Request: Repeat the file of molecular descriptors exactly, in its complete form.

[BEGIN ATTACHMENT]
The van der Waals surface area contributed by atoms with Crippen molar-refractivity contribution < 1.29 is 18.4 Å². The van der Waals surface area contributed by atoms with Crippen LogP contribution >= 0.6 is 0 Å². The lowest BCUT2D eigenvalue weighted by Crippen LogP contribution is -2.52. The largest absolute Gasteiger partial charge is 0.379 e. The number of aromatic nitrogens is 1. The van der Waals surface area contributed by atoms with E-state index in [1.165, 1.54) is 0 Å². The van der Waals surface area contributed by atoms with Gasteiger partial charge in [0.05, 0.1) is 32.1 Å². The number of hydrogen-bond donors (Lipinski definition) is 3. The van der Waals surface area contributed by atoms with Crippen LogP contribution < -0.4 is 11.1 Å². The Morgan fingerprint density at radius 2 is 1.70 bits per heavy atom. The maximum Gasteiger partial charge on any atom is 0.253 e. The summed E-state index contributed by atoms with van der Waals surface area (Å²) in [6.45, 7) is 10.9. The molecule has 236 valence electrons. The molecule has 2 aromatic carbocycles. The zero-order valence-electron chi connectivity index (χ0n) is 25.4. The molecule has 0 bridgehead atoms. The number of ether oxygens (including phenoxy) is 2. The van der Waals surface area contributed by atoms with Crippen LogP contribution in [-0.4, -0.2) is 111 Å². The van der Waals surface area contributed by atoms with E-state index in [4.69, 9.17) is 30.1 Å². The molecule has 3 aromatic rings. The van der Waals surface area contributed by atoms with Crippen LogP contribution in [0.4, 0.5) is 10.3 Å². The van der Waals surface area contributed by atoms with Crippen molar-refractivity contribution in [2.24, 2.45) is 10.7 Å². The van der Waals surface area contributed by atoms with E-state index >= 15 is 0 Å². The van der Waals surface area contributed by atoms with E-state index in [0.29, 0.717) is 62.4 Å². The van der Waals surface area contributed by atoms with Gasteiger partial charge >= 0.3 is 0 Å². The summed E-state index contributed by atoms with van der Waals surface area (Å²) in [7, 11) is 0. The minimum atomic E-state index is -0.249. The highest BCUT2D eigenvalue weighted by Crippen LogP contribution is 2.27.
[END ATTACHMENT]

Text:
The van der Waals surface area contributed by atoms with Crippen molar-refractivity contribution < 1.29 is 18.4 Å². The van der Waals surface area contributed by atoms with Crippen LogP contribution >= 0.6 is 0 Å². The lowest BCUT2D eigenvalue weighted by Crippen LogP contribution is -2.52. The largest absolute Gasteiger partial charge is 0.379 e. The number of aromatic nitrogens is 1. The van der Waals surface area contributed by atoms with E-state index in [1.165, 1.54) is 0 Å². The van der Waals surface area contributed by atoms with Gasteiger partial charge in [0.05, 0.1) is 32.1 Å². The number of hydrogen-bond donors (Lipinski definition) is 3. The van der Waals surface area contributed by atoms with Crippen LogP contribution < -0.4 is 11.1 Å². The Morgan fingerprint density at radius 2 is 1.70 bits per heavy atom. The maximum Gasteiger partial charge on any atom is 0.253 e. The summed E-state index contributed by atoms with van der Waals surface area (Å²) in [6.45, 7) is 10.9. The molecule has 236 valence electrons. The molecule has 2 aromatic carbocycles. The zero-order valence-electron chi connectivity index (χ0n) is 25.4. The molecule has 0 bridgehead atoms. The number of ether oxygens (including phenoxy) is 2. The van der Waals surface area contributed by atoms with Crippen LogP contribution in [-0.4, -0.2) is 111 Å². The van der Waals surface area contributed by atoms with E-state index in [4.69, 9.17) is 30.1 Å². The molecule has 3 aromatic rings. The van der Waals surface area contributed by atoms with Crippen LogP contribution in [0.4, 0.5) is 10.3 Å². The van der Waals surface area contributed by atoms with Crippen molar-refractivity contribution in [2.24, 2.45) is 10.7 Å². The van der Waals surface area contributed by atoms with E-state index >= 15 is 0 Å². The van der Waals surface area contributed by atoms with E-state index in [0.29, 0.717) is 62.4 Å². The van der Waals surface area contributed by atoms with Gasteiger partial charge >= 0.3 is 0 Å². The summed E-state index contributed by atoms with van der Waals surface area (Å²) in [7, 11) is 0. The minimum atomic E-state index is -0.249. The highest BCUT2D eigenvalue weighted by Crippen LogP contribution is 2.27.